Comic Picks By The Glick

Marvel Previews Picks: June 2020

March 25, 2020

Above-the-Board Recommendation:

Star Wars vol. 1:  The Destiny Path

 

After the main “Star Wars” series wrapped up with issue #75 last year, it marked the end of an era for most of the ongoing titles in this line.  No longer were they going to be spent exploring the post-”A New Hope” era, the time had come to excavate the post-”Empire Strikes Back” period. Which means that instead of the familiar trio of Luke, Leia, and Han leading the charge, it’s going to be Luke, Leia, and Lando running the show as the Rebellion finds itself under siege from the new Imperial ship Tarkin’s Will and Captain Zahra, who has a personal axe to grind with them.

 

After writing the “Poe Dameron” and “Darth Vader:  Dark Lord of the Sith” ongoings and the  “Obi-Wan and Anakin,” and the aforementioned “Lando” miniseries, Charles Soule finally gets his shot at the brass ring of “Star Wars” titles.  I don’t doubt that he’s got a plan for his run, but he’ll also have to deal with higher expectations on my end after his work on “Dark Lord of the Sith” which constantly beat my lowered ones.  He’ll get plenty of help from artist Jesus Saiz, who always delivers quality work, and -- if these solicitations are to be believed -- will be an ongoing presence in the series after these first six issues.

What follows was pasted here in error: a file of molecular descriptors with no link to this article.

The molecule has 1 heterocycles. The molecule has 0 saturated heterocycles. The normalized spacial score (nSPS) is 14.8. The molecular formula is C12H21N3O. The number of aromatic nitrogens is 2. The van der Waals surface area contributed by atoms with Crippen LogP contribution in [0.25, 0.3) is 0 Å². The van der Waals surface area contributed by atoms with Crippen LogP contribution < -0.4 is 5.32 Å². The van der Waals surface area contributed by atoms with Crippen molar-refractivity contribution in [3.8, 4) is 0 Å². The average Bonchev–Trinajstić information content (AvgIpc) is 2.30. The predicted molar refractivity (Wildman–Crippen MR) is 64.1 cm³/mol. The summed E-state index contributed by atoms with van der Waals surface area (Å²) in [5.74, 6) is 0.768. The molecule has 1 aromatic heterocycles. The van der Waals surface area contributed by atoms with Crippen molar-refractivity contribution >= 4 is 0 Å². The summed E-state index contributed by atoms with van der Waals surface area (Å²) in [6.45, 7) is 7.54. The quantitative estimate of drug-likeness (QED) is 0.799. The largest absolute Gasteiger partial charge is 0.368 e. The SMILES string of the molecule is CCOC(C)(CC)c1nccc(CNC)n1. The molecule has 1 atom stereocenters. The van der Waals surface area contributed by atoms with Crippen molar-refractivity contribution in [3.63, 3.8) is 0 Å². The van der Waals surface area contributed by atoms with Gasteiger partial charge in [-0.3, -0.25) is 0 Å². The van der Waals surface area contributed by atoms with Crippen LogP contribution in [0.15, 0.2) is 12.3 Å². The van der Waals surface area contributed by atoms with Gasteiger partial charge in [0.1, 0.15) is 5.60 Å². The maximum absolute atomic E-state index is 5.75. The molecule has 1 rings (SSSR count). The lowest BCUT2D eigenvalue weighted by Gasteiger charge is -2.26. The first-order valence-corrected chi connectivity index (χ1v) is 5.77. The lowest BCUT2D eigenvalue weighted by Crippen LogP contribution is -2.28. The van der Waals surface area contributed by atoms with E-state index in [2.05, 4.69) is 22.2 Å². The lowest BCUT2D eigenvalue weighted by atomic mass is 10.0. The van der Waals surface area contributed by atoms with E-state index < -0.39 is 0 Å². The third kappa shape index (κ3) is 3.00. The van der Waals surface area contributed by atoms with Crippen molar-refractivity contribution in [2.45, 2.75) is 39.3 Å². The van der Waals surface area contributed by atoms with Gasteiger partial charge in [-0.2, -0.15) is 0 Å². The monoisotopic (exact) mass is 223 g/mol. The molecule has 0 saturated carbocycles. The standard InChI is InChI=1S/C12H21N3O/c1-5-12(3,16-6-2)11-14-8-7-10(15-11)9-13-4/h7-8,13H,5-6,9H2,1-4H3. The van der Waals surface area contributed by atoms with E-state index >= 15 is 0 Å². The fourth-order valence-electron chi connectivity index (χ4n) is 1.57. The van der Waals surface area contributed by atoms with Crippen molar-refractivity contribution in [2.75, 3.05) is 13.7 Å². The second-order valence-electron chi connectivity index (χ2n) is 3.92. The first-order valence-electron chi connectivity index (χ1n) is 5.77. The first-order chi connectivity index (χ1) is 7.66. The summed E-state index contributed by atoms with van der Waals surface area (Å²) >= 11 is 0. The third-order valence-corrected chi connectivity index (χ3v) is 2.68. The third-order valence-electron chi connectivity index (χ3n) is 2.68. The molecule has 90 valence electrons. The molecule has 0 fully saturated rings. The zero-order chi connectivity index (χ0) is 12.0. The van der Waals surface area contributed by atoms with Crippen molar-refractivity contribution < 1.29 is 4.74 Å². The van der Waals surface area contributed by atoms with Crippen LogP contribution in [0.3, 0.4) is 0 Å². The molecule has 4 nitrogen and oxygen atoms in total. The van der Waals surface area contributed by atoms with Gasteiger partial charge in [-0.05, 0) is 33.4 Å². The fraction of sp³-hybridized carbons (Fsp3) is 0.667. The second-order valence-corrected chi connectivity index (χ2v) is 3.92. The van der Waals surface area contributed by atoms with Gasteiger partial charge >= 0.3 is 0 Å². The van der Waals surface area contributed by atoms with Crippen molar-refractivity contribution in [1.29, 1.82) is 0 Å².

Non-Stop Spider-Man #1:  The solicitation text bills this as, “the most action-packed, pulse-pounding, adrenaline-pumping comic OF ALL TIME!”  In actuality, this is a new “ongoing” Spider-Man title for writer Joe Kelly and artist Chris Bachalo to cut loose on. Both contributed to the character’s “Brand New Day” era in the mid-aughts, and more recently (though separately) on “Spider-Man/Deadpool.”  I liked Kelly’s work on that series well enough, and Bachalo’s a welcome presence in any comic I read, so I might as well give this a shot. Also because this series isn’t likely to last more than 12 issues. Why do I think this? Because the word is that Marvel wants to have short runs for these ancillary Spider-titles.  It’s why “Friendly Neighborhood Spider-Man” only lasted 14, and why we only got 12 issues of the recent “Superior Spider-Man” title. (WE STILL MISS YOU OTTO!)  If “Non-Stop” does run for just 12 issues, then it should (hopefully) mean that Kelly and Bachalo will be attached to all of them.

 

Shang-Chi #1 (of 5):  “Superman,” “The Terrifics,” and “American-Born Chinese” writer Gene Luen Yang takes on the Master of Kung-Fu with artists Dike Ruan and Phillip Tan.  What’s it about? Pretty much what you’d expect: An evil organization has chosen its successor to enact their malevolent plans: Shang-Chi, the son of their dead leader!  Cue our protagonist returning to the world of death and destruction he thought he had extricated himself from, and finding out a few shocking secrets regarding his past. You know, the usual.

 

America Chavez:  Made in the USA #1 (of 5):  Writer Kalinda Vazquez and artist Carlos Gomez give the super-strong, portal-kicking superhero another go with this miniseries.  I can’t say I’m that excited since only Al Ewing and Kelly Thompson have really made the character work for me. I’m really only bringing this up because America’s creator (heh) Joe Casey is planning a long-delayed troll move over in the Image solicitations…